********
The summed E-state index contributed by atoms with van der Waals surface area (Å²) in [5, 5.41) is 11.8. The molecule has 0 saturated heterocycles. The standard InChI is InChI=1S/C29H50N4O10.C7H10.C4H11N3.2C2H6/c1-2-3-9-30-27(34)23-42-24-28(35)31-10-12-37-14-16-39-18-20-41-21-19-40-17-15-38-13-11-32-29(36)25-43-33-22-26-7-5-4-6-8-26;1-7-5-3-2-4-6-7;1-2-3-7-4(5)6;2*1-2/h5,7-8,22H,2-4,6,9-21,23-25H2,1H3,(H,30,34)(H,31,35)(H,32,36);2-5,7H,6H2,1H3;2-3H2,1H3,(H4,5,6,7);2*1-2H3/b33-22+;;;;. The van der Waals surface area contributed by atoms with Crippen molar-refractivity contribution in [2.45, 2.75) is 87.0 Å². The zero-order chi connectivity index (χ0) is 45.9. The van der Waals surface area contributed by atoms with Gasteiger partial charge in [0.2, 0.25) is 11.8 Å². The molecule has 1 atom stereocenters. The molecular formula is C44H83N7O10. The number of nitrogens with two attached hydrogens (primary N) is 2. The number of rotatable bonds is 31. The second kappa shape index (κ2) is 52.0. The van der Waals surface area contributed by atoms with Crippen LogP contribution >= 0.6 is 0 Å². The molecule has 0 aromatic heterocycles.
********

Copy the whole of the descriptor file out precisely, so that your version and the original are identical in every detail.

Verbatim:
The summed E-state index contributed by atoms with van der Waals surface area (Å²) in [5, 5.41) is 11.8. The molecule has 0 saturated heterocycles. The standard InChI is InChI=1S/C29H50N4O10.C7H10.C4H11N3.2C2H6/c1-2-3-9-30-27(34)23-42-24-28(35)31-10-12-37-14-16-39-18-20-41-21-19-40-17-15-38-13-11-32-29(36)25-43-33-22-26-7-5-4-6-8-26;1-7-5-3-2-4-6-7;1-2-3-7-4(5)6;2*1-2/h5,7-8,22H,2-4,6,9-21,23-25H2,1H3,(H,30,34)(H,31,35)(H,32,36);2-5,7H,6H2,1H3;2-3H2,1H3,(H4,5,6,7);2*1-2H3/b33-22+;;;;. The van der Waals surface area contributed by atoms with Crippen molar-refractivity contribution in [2.45, 2.75) is 87.0 Å². The zero-order chi connectivity index (χ0) is 45.9. The van der Waals surface area contributed by atoms with Gasteiger partial charge in [0.2, 0.25) is 11.8 Å². The molecule has 1 atom stereocenters. The molecular formula is C44H83N7O10. The number of nitrogens with two attached hydrogens (primary N) is 2. The number of rotatable bonds is 31. The second kappa shape index (κ2) is 52.0. The van der Waals surface area contributed by atoms with Crippen LogP contribution >= 0.6 is 0 Å². The molecule has 0 aromatic heterocycles.